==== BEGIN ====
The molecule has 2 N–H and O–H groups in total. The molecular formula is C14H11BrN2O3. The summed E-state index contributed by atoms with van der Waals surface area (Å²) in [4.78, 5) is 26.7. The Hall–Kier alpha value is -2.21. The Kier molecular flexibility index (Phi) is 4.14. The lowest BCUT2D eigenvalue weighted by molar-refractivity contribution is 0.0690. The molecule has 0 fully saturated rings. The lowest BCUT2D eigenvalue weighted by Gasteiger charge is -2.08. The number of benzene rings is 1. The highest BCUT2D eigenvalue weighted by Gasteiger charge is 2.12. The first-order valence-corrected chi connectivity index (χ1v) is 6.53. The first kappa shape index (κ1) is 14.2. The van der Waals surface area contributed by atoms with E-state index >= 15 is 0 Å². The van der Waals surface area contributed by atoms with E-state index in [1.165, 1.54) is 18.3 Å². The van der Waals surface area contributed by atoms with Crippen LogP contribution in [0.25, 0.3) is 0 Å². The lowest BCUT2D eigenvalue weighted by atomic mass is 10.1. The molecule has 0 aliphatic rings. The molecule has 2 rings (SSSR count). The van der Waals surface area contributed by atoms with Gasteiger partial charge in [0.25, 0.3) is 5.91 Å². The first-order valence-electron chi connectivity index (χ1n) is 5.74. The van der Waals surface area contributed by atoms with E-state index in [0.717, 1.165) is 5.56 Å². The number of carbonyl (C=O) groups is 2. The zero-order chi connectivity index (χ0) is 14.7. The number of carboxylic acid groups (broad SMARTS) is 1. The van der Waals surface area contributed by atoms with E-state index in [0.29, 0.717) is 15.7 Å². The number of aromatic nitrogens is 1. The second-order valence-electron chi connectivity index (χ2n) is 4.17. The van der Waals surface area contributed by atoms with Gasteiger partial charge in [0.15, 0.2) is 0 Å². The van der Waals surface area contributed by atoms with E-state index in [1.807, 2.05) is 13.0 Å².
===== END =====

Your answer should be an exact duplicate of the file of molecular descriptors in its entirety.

The molecule has 2 N–H and O–H groups in total. The molecular formula is C14H11BrN2O3. The summed E-state index contributed by atoms with van der Waals surface area (Å²) in [4.78, 5) is 26.7. The Hall–Kier alpha value is -2.21. The Kier molecular flexibility index (Phi) is 4.14. The lowest BCUT2D eigenvalue weighted by molar-refractivity contribution is 0.0690. The molecule has 0 fully saturated rings. The lowest BCUT2D eigenvalue weighted by Gasteiger charge is -2.08. The number of benzene rings is 1. The highest BCUT2D eigenvalue weighted by Gasteiger charge is 2.12. The first-order valence-corrected chi connectivity index (χ1v) is 6.53. The first kappa shape index (κ1) is 14.2. The van der Waals surface area contributed by atoms with E-state index >= 15 is 0 Å². The van der Waals surface area contributed by atoms with E-state index in [1.165, 1.54) is 18.3 Å². The van der Waals surface area contributed by atoms with Crippen LogP contribution in [0.25, 0.3) is 0 Å². The lowest BCUT2D eigenvalue weighted by atomic mass is 10.1. The molecule has 0 aliphatic rings. The molecule has 2 rings (SSSR count). The van der Waals surface area contributed by atoms with Gasteiger partial charge in [0.25, 0.3) is 5.91 Å². The first-order valence-electron chi connectivity index (χ1n) is 5.74. The van der Waals surface area contributed by atoms with E-state index in [0.717, 1.165) is 5.56 Å². The number of carbonyl (C=O) groups is 2. The zero-order chi connectivity index (χ0) is 14.7. The number of carboxylic acid groups (broad SMARTS) is 1. The van der Waals surface area contributed by atoms with E-state index in [0.29, 0.717) is 15.7 Å². The number of aromatic nitrogens is 1. The second-order valence-electron chi connectivity index (χ2n) is 4.17. The van der Waals surface area contributed by atoms with Gasteiger partial charge in [0.15, 0.2) is 0 Å². The van der Waals surface area contributed by atoms with E-state index in [1.807, 2.05) is 13.0 Å².